An evaluation of resource description quality measures

M. Baillie, L. Azzopardi, F. Crestani

Research output: Chapter in Book/Report/Conference proceedingChapter

2 Citations (Scopus)
55 Downloads (Pure)

Abstract

An open problem for Distributed Information Retrieval is how to represent large document repositories (known as resources) efficiently. To facilitate resource selection, estimated descriptions of each resource are required, especially when faced with non-cooperative distributed environments[1]. Accurate and efficient Resource description estimation is required as this can have an affect on resource selection, and as a consequence retrieval quality. Query-Based Sampling (QBS) has been proposed as a novel solution for resource estimation[2], with proceeding techniques developed therafter[3]. However, the challenge to determine if one QBS technique is better at generating resource description than another is still an unresolved issue. The initial metrics tested and deployed for measuring resource description quality were the Collection Term Frequency ratio (CTF) and Spearman Rank Correlation Coefficient (SRCC)[2]. The former provides an indication of the percentage of terms seen, whilst the later measures the term ranking order, although neither consider the term frequency, which is important for resource selection. We re-examine this problem and consider measuring the quality of a resource description in context to resource selection, where an estimate of the probability of a term given the resource is typically required. We believe a natural measure for comparing the estimated resource against the actual resource is the Kullback-Leibler Divergence (KL) measure. KL addresses the concerns put forward previously, by not over-representing low frequency terms, and also considering term order[2]. In this paper, we re-assess the two previous measures alongside KL. Our preliminary investigation revealed that the former metrics display contradictory results. Whilst, KL suggested a different QBS technique than that prescribed in [2], would provide better estimates. This is a significant result, because it now remains unclear as to which technique will consistently provide better resource descriptions. The remainder of this paper details the three measures, the experimental analysis of our preliminary study and outlines our points of concern along with further research directions.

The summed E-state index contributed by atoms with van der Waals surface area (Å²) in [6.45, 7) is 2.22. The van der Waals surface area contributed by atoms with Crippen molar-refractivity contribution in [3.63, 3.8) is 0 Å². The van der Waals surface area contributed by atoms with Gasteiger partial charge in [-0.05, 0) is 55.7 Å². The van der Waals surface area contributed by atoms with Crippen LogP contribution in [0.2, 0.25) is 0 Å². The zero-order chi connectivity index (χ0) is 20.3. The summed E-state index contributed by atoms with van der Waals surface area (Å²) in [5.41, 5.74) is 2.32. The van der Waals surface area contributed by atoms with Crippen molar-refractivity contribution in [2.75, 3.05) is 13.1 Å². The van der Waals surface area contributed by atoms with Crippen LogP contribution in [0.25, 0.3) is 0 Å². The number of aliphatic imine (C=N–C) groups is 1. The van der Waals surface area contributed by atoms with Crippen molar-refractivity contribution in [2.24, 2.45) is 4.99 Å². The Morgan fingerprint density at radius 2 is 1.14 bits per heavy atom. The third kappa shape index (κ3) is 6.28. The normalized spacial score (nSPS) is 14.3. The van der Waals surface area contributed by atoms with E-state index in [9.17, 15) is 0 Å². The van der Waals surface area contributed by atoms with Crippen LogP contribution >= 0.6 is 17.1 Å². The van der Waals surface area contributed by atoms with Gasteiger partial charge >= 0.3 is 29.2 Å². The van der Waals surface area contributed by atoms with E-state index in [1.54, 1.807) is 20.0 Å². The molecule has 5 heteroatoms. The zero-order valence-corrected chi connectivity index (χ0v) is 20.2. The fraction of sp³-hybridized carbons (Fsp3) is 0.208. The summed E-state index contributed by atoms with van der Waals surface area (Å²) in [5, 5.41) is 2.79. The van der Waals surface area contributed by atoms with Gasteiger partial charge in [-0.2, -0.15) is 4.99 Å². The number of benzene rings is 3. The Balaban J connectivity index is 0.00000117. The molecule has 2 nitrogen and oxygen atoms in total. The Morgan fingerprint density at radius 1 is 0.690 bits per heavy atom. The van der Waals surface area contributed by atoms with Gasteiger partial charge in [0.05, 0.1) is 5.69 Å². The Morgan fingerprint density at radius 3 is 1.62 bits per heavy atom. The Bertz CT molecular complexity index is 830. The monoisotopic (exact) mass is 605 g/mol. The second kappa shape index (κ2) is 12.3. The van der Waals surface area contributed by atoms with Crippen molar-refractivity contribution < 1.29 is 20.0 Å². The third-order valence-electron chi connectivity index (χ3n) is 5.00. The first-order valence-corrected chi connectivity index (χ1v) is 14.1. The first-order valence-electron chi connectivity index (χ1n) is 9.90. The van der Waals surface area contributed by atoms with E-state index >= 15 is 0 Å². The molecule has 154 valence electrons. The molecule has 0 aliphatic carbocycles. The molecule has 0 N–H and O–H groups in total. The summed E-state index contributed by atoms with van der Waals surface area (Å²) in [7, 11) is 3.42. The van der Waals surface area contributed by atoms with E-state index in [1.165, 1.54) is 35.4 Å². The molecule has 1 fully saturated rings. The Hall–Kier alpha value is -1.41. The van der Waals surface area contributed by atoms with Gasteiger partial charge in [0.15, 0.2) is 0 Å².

Original languageEnglish
Title of host publicationProceedings of the 2006 ACM symposium on Applied computing
Pages1110-1111
Number of pages1
Publication statusPublished - 2006

Keywords

  • repositories
  • resource selection
  • cataloguing
  • metadata
  • information retrieval
  • query-based sampling

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    Baillie, M., Azzopardi, L., & Crestani, F. (2006). An evaluation of resource description quality measures. In Proceedings of the 2006 ACM symposium on Applied computing (pp. 1110-1111)